That said, the AAMI approach is not unreasonable: with software it is easy to do. It is possible to adopt a 10s sample interval from which a smooth trumpet curve is created (from 1 to 31min as suggested). It is unclear why the IEC version uses only 2, 5, 11, 19 and 31min, and it is possible that some pumps may have problem intervals hidden by the IEC approach.
The flow rate curve can also be made smoother using the 10s data, by calculating the flow every 10s using a 30s interval. Conceptually
In IEC1 and AAMI, there are 5 pump types in the definition of an infusion pump. The types (Type 1, Type 2 etc) are then used to determine the required tests.
In IEC2, the pump types have been relegated to a note (which is informative only), and only 4 types are shown: Type 4 (combination pumps) were deleted, and profile pumps, formally Type 5 are now referred to as Type 4.
Unfortunately this again seems to be a case of something half implemented. While the definition was updated the remainder of the standard continues to refer to Types 1 to Type 5 as before, and refers to them as if they are defined terms, not an informative note. Again, a newbie trying to read the standard would be confused without the history.
Experience from testing syringe pumps indicates there is a huge amount of variability to the test results from one syringe to another, and from one brand to another, due to variations in “stiction”: the stop start motion of plunger. And even for peristaltic type pumps, the accuracy is likely to be influenced by the tube’s inner diameter, which again is expected to be difficult to control in practice, leading to variable from different standards.
Nevertheless, the standard only requires the results from a single “type test” to be put in the operation manual, leading to the question - what data should I put in? One possibility is to run a bunch of tests and then select either the worst case, the typical case or the best case depending on whether you are overly cautious, somewhat reasonable or a corporate snake. As it turns out, competitive pressures as such that manufacturers use the “best of the best” data in the operation manuals, which is totally unrepresentative of the real world. Their argument is that - since everybody does it, everybody … well … has to do it. The responsible manufacturer that does honestly declare their performance won’t be able to sell their product. Which is actually a fair argument, and precisely why we need standards to force responsible approach under a common set of rules that everybody has to follow.
In IEC1, this issue is discussed in Appendix AA.4, but it is an odd discussion since it seems disconnected with normative requirements in the standard: it concludes that for example, a test on one sample is not enough, yet the normative parts only requires one sample.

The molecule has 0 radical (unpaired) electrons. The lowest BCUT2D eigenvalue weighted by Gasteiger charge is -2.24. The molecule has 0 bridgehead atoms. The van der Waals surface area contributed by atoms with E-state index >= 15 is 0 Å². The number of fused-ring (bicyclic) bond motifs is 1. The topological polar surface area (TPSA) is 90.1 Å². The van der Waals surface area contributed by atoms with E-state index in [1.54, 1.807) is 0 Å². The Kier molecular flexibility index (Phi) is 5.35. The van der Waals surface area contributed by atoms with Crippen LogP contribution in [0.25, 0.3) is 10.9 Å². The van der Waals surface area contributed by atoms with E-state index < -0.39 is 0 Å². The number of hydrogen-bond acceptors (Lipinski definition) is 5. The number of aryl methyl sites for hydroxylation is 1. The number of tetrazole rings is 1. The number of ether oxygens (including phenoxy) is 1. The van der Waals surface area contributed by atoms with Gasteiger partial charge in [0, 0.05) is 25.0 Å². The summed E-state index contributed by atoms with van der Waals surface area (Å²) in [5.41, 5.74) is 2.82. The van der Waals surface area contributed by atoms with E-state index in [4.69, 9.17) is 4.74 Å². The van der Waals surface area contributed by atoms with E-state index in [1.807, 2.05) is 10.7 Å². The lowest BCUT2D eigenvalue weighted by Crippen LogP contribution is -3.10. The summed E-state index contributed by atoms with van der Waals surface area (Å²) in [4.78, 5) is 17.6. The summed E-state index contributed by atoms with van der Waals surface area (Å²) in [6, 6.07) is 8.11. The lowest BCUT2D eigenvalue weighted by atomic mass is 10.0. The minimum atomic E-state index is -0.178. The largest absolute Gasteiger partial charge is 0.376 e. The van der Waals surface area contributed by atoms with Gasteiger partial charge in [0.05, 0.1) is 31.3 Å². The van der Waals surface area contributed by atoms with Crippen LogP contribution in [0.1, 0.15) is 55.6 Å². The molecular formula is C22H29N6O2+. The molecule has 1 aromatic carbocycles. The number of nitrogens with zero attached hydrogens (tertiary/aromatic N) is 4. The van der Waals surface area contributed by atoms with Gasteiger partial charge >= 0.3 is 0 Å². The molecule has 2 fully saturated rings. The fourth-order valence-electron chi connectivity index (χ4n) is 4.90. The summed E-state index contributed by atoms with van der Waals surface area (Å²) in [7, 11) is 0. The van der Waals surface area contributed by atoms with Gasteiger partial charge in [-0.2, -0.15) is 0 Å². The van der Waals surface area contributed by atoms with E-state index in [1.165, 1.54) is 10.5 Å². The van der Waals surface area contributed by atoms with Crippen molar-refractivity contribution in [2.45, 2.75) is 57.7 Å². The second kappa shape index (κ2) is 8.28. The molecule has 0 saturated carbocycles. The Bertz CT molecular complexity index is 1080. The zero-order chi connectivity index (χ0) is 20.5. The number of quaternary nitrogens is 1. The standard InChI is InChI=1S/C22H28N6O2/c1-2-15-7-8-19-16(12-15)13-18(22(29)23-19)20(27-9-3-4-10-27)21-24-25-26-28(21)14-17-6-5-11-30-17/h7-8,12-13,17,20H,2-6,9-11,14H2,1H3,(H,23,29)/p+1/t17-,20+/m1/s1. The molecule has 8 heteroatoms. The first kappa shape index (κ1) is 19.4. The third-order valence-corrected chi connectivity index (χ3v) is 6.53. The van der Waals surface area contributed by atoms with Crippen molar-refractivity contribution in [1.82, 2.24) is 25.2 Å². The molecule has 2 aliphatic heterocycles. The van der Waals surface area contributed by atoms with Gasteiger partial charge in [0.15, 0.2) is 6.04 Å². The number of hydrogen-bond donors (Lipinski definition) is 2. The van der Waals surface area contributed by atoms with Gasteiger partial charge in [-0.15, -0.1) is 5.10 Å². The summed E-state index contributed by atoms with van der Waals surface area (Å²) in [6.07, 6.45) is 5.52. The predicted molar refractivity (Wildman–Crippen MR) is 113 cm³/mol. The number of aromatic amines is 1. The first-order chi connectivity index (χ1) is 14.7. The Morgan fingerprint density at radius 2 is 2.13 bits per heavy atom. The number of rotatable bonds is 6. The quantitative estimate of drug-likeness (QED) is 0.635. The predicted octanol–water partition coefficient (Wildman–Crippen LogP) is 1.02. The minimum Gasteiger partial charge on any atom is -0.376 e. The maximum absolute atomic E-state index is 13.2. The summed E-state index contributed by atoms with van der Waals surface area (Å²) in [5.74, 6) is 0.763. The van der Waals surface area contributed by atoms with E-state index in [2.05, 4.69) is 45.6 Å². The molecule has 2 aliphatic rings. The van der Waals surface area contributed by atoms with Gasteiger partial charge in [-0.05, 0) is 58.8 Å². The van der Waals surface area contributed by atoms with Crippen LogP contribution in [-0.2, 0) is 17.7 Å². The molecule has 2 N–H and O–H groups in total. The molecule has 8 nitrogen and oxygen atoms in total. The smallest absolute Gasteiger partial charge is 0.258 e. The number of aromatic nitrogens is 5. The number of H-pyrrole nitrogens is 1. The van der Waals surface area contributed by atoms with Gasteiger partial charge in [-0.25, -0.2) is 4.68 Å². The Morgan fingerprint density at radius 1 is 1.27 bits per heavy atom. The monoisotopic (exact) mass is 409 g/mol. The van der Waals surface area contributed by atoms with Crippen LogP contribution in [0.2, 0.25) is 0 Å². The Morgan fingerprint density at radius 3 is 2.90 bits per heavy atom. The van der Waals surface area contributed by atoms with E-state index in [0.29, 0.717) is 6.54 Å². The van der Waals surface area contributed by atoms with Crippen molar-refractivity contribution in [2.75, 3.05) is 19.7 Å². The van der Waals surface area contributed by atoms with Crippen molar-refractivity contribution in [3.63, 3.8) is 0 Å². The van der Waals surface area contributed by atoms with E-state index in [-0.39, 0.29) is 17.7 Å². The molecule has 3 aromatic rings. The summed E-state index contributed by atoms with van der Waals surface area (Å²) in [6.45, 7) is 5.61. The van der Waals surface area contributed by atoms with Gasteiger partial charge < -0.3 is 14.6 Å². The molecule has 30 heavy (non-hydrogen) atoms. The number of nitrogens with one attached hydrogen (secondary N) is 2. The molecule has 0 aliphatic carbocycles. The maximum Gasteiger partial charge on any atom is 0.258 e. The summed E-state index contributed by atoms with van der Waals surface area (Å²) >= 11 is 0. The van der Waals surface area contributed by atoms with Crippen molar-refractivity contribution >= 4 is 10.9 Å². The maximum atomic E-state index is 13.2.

IEC2 includes the same informative annex, but at least they preface it with a statement to the effect that this has nothing to do with the normative part of the standard and is there just for future consideration. Which is odd since there already had 14 years for consideration and really, it’s not that complicated and also a critical issue - what’s the point in running all these test if data in the operation manuals is effectively junk?
In Europe, a standard must reasonably match the essential requirements; in this case a key requirement is 12.8.2: Devices for supplying the patient with … substances must be designed and constructed in such a way that the flow-rate can be set and maintained accurately enough to guarantee the safety of the patient … . The data generated in IEC 60601-2-24 testing obviously forms an important part of determining if this requirement is met. Selecting the “best of the best” does not answer this essential requirement.
One might wonder why the IEC 60601-2-24:2012 (EN 60601-2-24:2015) is yet to be adopted in Europe. In fact there are quite a few particular standards in the IEC 60601 series which have yet to be adopted in Europe. One suspects that the regulators are starting to having a close look at these standards and questioning whether they do, indeed, address the essential requirements.
Moreover, It may be that the IEC committees are simple ill equipped or structurally unsound to provide standards that genuinely cover reasonable requirements and are checked for obvious errors . The current model that relies on volunteers, heavy presence of manufacturers, and an attitude of “all care, no responsibility”, and the use of national committees to provide feedback is simply not working. We need designated agencies to sit down and actually try to implement the standard at the DIS or FDIS stage to check for errors and plausibility.
Something needs to change.